Last year was not a good one for Rapture Theatre, the Glasgow-based Scottish touring company founded back in 2000 by artistic director Michael Emans, and his partner and co-artistic-director Lyn McAndrew. After the relative security of three years as one of Creative Scotland’s regularly funded organisations, or RFO’s, Rapture was one of the touring companies brusquely informed, back in January 2018, that their hard-won RFO status was being ended, and that after a year of transitional support they would be expected to switch their funding applications to a new Creative Scotland touring fund.
During their three years of regular funding, Rapture had developed a signature repertoire of solid, respectful productions of mighty 20th century classics, taking plays by Arthur Miller, Edward Albee, Tennessee Williams and Michael Frayn to main stages across Scotland, and scoring a particular success with their impressive 2017 production of Who’s Afraid Of Virginia Woolf. The loss of the company’s RFO status was therefore a blow; and like the other touring companies affected, Rapture had to take stock of their new situation. Some companies fought back fiercely, and had their RFO status restored; others decided to shut up shop for good. Rapture, though, is dedicated to touring as part of its core mission, and therefore felt that it could work with the new Touring Fund, given time; and the company decided to use its year of transitional support to experiment with a new kind of touring.
“It occurred to us that although lunchtime theatre has been a huge success in Scotland over the past 15 years, it’s not a form of theatre that generally goes on tour,” says Emans. “I’d seen a lot of lunchtime theatre when I was training in London in the 1990s, I’d seen lunchtime weekend theatre at East Kilbride Arts Centre when I was a kid growing up there, and of course I’ve been a huge admirer of what A Play, A Pie And Pint has achieved since 2004, both at Oran Mor and in transferring some of its shows to other venues.
“But we thought – what if you just can’t make it into Edinburgh or Glasgow at lunchtime? What if you’re in one of the smaller towns we’ve toured to over the years, and you’re missing out on the whole lunchtime theatre boom? So we started to have conversations with a list of mainly smaller venues around Scotland about whether they would be interested in experimenting with a short series of lunchtime shows this spring; and it turned out that there were far more venues eager to take part than we could possibly fit in to our schedule at this stage.”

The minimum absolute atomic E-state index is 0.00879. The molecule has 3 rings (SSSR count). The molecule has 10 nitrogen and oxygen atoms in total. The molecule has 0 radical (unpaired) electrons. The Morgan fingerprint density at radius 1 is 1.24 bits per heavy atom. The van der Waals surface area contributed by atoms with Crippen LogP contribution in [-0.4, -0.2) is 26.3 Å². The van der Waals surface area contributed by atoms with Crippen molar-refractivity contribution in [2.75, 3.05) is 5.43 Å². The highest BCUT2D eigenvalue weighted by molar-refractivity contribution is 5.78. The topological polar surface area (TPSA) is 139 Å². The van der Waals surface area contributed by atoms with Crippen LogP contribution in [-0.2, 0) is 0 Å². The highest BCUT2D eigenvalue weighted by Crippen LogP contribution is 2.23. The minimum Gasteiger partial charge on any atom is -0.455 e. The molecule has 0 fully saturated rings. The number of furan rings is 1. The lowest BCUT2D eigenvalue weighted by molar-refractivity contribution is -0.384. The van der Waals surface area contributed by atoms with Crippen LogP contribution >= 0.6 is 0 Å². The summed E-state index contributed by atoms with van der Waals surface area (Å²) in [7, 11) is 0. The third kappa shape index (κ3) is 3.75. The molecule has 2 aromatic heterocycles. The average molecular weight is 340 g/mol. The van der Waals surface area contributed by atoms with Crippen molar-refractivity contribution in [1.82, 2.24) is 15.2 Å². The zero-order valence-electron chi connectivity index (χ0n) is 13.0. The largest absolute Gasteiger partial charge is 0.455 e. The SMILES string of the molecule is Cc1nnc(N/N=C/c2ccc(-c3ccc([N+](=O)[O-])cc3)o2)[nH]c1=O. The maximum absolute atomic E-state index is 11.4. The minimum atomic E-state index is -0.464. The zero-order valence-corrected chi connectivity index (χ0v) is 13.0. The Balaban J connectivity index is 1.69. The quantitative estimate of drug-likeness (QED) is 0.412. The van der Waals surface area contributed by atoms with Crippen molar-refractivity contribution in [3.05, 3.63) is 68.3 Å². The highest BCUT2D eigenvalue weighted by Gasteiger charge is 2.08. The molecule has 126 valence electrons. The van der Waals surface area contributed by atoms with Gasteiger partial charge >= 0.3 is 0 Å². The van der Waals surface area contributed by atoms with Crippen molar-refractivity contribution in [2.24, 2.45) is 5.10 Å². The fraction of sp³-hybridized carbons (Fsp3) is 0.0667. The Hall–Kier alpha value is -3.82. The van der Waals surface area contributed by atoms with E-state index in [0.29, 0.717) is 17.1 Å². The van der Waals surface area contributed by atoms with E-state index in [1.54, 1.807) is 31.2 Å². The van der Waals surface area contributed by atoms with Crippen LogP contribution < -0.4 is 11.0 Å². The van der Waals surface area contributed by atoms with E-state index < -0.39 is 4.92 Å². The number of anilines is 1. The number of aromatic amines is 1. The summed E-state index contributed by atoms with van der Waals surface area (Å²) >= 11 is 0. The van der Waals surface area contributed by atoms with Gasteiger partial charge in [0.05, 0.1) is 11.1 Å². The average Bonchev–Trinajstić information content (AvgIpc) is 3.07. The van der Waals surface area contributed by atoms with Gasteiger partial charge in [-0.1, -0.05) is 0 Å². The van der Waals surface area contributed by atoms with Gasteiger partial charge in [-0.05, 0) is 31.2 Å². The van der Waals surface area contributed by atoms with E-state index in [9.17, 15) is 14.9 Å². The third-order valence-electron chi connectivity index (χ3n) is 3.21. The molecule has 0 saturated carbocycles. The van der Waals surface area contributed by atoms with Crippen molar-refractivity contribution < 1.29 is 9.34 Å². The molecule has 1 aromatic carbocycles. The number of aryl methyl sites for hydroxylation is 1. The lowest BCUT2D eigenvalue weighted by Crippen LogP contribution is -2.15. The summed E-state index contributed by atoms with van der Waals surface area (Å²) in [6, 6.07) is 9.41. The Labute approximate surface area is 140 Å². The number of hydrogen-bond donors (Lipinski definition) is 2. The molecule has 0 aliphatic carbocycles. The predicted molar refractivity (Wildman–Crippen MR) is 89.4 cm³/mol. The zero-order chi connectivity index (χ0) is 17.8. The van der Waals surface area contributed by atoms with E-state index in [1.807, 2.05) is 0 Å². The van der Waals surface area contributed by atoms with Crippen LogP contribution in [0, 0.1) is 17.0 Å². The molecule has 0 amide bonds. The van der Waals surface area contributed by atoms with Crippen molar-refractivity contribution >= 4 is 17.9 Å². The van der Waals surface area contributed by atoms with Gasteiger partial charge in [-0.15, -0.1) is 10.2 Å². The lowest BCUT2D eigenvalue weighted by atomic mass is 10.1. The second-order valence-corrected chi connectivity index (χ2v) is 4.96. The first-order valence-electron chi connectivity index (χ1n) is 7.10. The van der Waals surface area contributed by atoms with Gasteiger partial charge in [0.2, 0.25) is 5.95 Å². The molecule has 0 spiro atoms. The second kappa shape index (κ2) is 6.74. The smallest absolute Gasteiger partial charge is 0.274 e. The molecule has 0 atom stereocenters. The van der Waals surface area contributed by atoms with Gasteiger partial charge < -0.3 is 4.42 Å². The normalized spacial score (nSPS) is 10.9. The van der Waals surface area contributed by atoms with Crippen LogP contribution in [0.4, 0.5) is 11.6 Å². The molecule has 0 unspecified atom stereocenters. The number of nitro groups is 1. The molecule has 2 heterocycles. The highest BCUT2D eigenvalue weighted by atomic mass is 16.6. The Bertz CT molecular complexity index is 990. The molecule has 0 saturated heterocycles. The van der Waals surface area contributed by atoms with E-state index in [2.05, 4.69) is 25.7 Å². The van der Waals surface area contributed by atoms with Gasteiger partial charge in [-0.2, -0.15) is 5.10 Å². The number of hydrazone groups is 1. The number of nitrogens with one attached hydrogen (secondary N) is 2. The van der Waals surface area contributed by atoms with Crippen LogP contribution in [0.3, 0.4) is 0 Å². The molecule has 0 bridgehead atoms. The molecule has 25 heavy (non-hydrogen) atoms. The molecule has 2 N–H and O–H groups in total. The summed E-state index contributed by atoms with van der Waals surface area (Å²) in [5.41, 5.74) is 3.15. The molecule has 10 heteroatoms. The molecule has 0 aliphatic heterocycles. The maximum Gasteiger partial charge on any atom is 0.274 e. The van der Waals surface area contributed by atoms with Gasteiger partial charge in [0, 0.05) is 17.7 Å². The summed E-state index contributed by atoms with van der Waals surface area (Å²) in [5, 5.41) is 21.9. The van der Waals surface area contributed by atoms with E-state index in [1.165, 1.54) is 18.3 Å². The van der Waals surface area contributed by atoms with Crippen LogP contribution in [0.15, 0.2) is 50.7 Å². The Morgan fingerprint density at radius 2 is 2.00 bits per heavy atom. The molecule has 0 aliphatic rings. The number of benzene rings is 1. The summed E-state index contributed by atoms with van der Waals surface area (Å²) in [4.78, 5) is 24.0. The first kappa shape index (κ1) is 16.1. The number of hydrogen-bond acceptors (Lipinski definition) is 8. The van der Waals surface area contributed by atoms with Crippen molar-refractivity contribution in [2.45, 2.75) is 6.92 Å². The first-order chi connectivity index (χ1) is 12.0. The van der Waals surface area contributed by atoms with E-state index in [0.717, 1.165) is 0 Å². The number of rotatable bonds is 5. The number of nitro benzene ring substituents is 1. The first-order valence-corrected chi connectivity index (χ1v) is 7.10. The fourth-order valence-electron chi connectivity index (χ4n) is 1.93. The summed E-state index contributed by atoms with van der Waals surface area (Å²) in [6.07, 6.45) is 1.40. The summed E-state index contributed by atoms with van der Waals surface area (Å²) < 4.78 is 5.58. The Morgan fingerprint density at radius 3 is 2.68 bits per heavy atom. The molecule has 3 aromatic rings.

The result of Rapture’s negotiations was the company’s current spring touring season of three lunchtime plays, which began in February with JM Barrie’s feminist one-act play The Twelve Pound Look, continued last week with Terence Rattigan’s The Browning Version, and is set to conclude this coming week with Harold Pinter’s A Kind Of Alaska (1982), about a woman who wakes up after spending decades in a strange catatonic state. The venues involved – the same seven for each week-long production – are the Harbour Arts Centre in Irvine, the Catstrand in New Galloway, the Eastgate in Peebles, the Adam Smith Theatre in Kirkcaldy, the Byre in St Andrews, Eastwood Park Theatre on the south side of Glasgow, and Emans’s old stamping-ground, East Kilbride Arts Centre. Each venue is providing a slightly different play-and-lunch package, depending on its catering facilities; so the Eastgate is offering a soup and sandwich sit-down lunch, while the Byre is going for artisan pies. And so far, the Rapture experiment has been a roaring success, in many venues more than doubling its audience between the first production in the series, and the second.
“It’s been great for us,” says Aidan Nicol, who runs the most far-flung venue on the circuit, the Catstrand in New Galloway. “We don’t normally get very large audiences for theatre, but we did pretty well on The Twelve Pound Look, and for The Browning Version we completely sold out. We’re offering a sandwich-box picnic lunch, with tea or coffee after the show; and audiences seem to love it.
“It’s mainly older people who are free to come at lunchtime, of course, and they do like the ‘theatre as it used to be’ element of Rapture’s programming. But it’s a very high standard of work, and we really do seem to be providing something that’s needed – a chance to come out in the daylight, to a show that’s not going to be too long, and that’s also a very sociable lunchtime occasion, for people in a small town or community.”
Emans, too, could hardly be more pleased with Rapture’s success at tapping into a hugely enthusiastic lunchtime audience; and he is also unrepentant about the traditional quality of his lunchtime repertoire so far. As a director, he devoutly believes in giving audiences a chance to see well-crafted, straightforward productions of classics, and to marvel at their strong contemporary resonances; and he also hopes that by returning regularly to the same venues, and building up a measure of trust with audiences, Rapture may be able to expand the repertoire with time.
“We planned this season to move on from Barrie and Rattigan to Pinter’s play, which might be seen by some as more demanding; and we’ll see how it goes. So far, though, ticket sales are looking good; and I’m delighted to say that we’re already talking to venues about doing it all over again next spring – we can’t wait, and we’re hoping that that goes for our audiences, too.” - Joyce McMillan
A Kind Of Alaska is on tour to all seven venues listed above from 25-31 March. For details, visit www.rapturetheatre.co.uk